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02-11-2016 01:24 PM
I know that these weather patterns impact the markets, for sure. I was wondering, based upon your farming through these types of weather patterns, which one do you prefer? Have you had a tougher experience with El Nino or La Nina? And what was the experience?
02-11-2016 02:01 PM
The answer to that question very much relies on the strength of the particular event. They say we are supposed to be shifting from a strong elnino to a strong la nina. The last time that happened was 1988/89 if I remember correctly. So, IF that really is the case I will not like the la nina event as it will have a great negative impact on my farming operation. Problem is no one knows for sure when it will happen or how strong it will be or how long it will last or if it will behave like the last strong shift or if it will be a strong shift. Kinda like the whole global warming/climate change crap. I will go into this season as I have the past 25. Control what I can control and leave the rest up to the powers that be.
02-11-2016 02:54 PM
You hit the nail on the head. One thing is for sure, farming is still done without a roof. There's not much you can do about how mother nature is going to act crop-season to crop-season. It is going to be a year for the ages, though. Will we or won't we follow up South America's record-large crop with one here in the U.S.? Heck, even a normal or avg. crop this year will be seen as tough on the markets.
02-11-2016 03:00 PM - edited 02-11-2016 03:00 PM
Interesting piece out of the University of California-Irvine, Thursday. This press release states that water evaporating from the sea has landed in abundance on land across the globe. It is supplying a great amount of groundwater. Is this why we produced the third largest corn crop, during the worst drought in 50 years, in 2012? Maybe the markets should consider the evidence that drought years shouldn't really cause prices to go sky high? Just sayin.
Here's the clip from the press release:
A new study by scientists at NASA's Jet Propulsion Laboratory (JPL) in Pasadena, California, and the University of California, Irvine, shows that while ice sheets and glaciers continue to melt, changes in weather and climate over the past decade have caused Earth’s continents to soak up and store an extra 3.2 trillion tons of water in soils, lakes and underground aquifers, temporarily slowing the rate of sea level rise by about 20 percent.
The water gains over land were spread globally, but taken together they equal the volume of Lake Huron, the world’s seventh largest lake. The study is published in the Feb. 12 issue of the journal Science.
02-11-2016 03:39 PM
I selfishly would like to have La Nina in the summer because it lowers yields/higher prices and it seems that the ground around here gets down and boogies in a drought. I like El Nino in the winter, because I like mild winters.
If there is anything to global warming, I sure wouldn`t want to stop it
02-11-2016 04:53 PM
Was at yet another "educational" meeting today. Had yet another climate person...they are taking a whole different take,
rather than looking at "the oscillations"....rather look at sunspot activity, solar radiation, etc........now, we should have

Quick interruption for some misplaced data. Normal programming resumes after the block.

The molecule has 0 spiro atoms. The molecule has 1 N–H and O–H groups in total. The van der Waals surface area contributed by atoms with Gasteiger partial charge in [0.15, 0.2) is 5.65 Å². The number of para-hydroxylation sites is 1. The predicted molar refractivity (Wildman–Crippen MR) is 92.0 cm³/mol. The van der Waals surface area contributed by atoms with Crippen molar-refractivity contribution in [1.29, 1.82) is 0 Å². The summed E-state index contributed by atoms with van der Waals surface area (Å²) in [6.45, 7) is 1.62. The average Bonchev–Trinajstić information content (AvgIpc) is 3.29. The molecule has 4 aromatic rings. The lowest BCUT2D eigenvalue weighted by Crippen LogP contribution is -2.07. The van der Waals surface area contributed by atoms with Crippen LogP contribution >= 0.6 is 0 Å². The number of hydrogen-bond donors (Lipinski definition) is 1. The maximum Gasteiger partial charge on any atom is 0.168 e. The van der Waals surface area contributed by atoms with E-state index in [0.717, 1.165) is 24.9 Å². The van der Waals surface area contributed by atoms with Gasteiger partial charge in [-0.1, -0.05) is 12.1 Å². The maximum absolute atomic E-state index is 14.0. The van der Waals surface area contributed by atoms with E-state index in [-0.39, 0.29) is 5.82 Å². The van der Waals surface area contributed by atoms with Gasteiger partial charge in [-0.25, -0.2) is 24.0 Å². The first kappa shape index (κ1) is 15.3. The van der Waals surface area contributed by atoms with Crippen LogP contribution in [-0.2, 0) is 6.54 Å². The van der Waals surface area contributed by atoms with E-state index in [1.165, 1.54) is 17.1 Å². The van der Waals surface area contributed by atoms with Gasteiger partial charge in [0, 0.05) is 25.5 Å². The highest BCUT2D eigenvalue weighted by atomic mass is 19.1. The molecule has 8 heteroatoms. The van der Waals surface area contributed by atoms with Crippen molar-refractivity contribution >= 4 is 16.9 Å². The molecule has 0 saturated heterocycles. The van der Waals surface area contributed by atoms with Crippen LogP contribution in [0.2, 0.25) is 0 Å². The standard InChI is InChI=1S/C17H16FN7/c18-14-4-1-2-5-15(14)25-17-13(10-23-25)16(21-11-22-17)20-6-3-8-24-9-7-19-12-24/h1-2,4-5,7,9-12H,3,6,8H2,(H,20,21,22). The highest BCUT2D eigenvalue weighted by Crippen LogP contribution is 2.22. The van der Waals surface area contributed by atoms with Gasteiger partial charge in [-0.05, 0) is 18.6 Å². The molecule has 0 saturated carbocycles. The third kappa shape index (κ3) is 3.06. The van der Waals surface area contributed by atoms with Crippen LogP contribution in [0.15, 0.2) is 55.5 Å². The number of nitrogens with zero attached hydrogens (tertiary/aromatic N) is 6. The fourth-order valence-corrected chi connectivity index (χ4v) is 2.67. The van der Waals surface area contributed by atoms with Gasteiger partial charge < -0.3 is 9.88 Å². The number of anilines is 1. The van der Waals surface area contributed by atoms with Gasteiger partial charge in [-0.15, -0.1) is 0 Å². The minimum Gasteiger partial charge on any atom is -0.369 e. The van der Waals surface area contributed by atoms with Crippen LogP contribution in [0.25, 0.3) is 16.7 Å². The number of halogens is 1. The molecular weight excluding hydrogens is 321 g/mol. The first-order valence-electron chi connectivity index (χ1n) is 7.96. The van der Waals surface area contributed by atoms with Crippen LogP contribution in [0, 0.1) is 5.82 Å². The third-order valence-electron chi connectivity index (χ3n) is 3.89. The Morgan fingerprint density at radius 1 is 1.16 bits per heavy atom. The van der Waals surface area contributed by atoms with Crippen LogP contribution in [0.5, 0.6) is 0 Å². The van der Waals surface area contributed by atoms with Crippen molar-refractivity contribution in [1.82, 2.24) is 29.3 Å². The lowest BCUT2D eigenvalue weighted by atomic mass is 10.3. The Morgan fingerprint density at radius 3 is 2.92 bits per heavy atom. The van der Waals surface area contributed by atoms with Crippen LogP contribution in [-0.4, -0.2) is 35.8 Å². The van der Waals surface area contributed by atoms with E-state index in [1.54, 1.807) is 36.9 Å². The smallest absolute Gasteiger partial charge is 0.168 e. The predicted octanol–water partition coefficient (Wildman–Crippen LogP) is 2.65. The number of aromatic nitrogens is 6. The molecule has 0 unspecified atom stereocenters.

plenty of rain this year......but 2019 look out, it will get dry.
Here is what i've figured out for this year........BUY THE MOST CROP INSURANCE AS YOU CAN THIS YEAR...WE WILL
EITHER DRY UP, OR FLOOD OUT.
either way..........will it be a good year for markets ?????
(later in the year after the weather events, or lack there of, occurance in the spring/summer)
side note......interesting preserved idenity program for hi oleic soybeans......will be used to replace trans fat...will be
used in coffee mate creamer, along with other things.
02-11-2016 08:11 PM
It is amazing how long this global warming debate has went on. I call it that because that is what is was called when I was in college. Remember an environmental geology course I was in and we were discussing it. This was 1989. The professor was a groundwater specialist and his view was that data he had collected over several years showed no apprecible change in ground water temps. He felt that the stability of the temps in groundwater were a good indicator and if they started to rise then global warming COULD be an explanation. The thing about science is that if you have a preconcived bias because that is were your grants and funding comes from anything can be explained with the data you collect. EX. We are supposed to be flooding, we predicted it, so the soil must be absorbing the volumes of water that we predicted you would be drowning in. I am tired of it. Humans adapt. Wrecking the economy of a country on a theory seems extreme.
02-11-2016 08:38 PM
Listened to the La N and El N stuff and their potential relationship to any of my problems ...... well I'm not even sure if they are sisters or hispanic... But I avoid the details.... It is just another group of limited data related to a supposed theory, created in the presence of a lot of unknowns... in a world of limited historic data...
Also seems to be part of the weather channels desire to be interesting, funny, and shocking........ whatever brings viewers and readers so advertising can be sold.
Northnd, thank you. My faith in younger folks has been reestablished.......... well at least encouraged.......